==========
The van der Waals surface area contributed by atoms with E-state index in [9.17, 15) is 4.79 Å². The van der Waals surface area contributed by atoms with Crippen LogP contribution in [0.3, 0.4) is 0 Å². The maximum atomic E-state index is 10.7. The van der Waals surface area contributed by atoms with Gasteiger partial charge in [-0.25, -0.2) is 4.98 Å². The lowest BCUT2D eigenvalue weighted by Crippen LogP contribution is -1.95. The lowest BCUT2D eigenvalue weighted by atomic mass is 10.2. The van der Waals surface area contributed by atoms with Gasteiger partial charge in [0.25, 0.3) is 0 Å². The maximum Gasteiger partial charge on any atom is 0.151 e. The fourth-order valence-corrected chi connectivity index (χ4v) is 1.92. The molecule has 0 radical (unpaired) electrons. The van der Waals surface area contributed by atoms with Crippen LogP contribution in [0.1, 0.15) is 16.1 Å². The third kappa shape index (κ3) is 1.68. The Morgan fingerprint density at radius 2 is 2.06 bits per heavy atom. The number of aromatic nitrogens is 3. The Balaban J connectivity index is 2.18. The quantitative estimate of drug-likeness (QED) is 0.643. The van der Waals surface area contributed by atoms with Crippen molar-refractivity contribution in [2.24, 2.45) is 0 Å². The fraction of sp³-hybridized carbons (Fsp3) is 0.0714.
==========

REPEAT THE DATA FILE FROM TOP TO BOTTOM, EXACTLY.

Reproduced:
The van der Waals surface area contributed by atoms with E-state index in [9.17, 15) is 4.79 Å². The van der Waals surface area contributed by atoms with Crippen LogP contribution in [0.3, 0.4) is 0 Å². The maximum atomic E-state index is 10.7. The van der Waals surface area contributed by atoms with Gasteiger partial charge in [-0.25, -0.2) is 4.98 Å². The lowest BCUT2D eigenvalue weighted by Crippen LogP contribution is -1.95. The lowest BCUT2D eigenvalue weighted by atomic mass is 10.2. The van der Waals surface area contributed by atoms with Gasteiger partial charge in [0.25, 0.3) is 0 Å². The maximum Gasteiger partial charge on any atom is 0.151 e. The fourth-order valence-corrected chi connectivity index (χ4v) is 1.92. The molecule has 0 radical (unpaired) electrons. The van der Waals surface area contributed by atoms with Crippen LogP contribution in [0.1, 0.15) is 16.1 Å². The third kappa shape index (κ3) is 1.68. The Morgan fingerprint density at radius 2 is 2.06 bits per heavy atom. The number of aromatic nitrogens is 3. The Balaban J connectivity index is 2.18. The quantitative estimate of drug-likeness (QED) is 0.643. The van der Waals surface area contributed by atoms with Crippen molar-refractivity contribution in [2.24, 2.45) is 0 Å². The fraction of sp³-hybridized carbons (Fsp3) is 0.0714.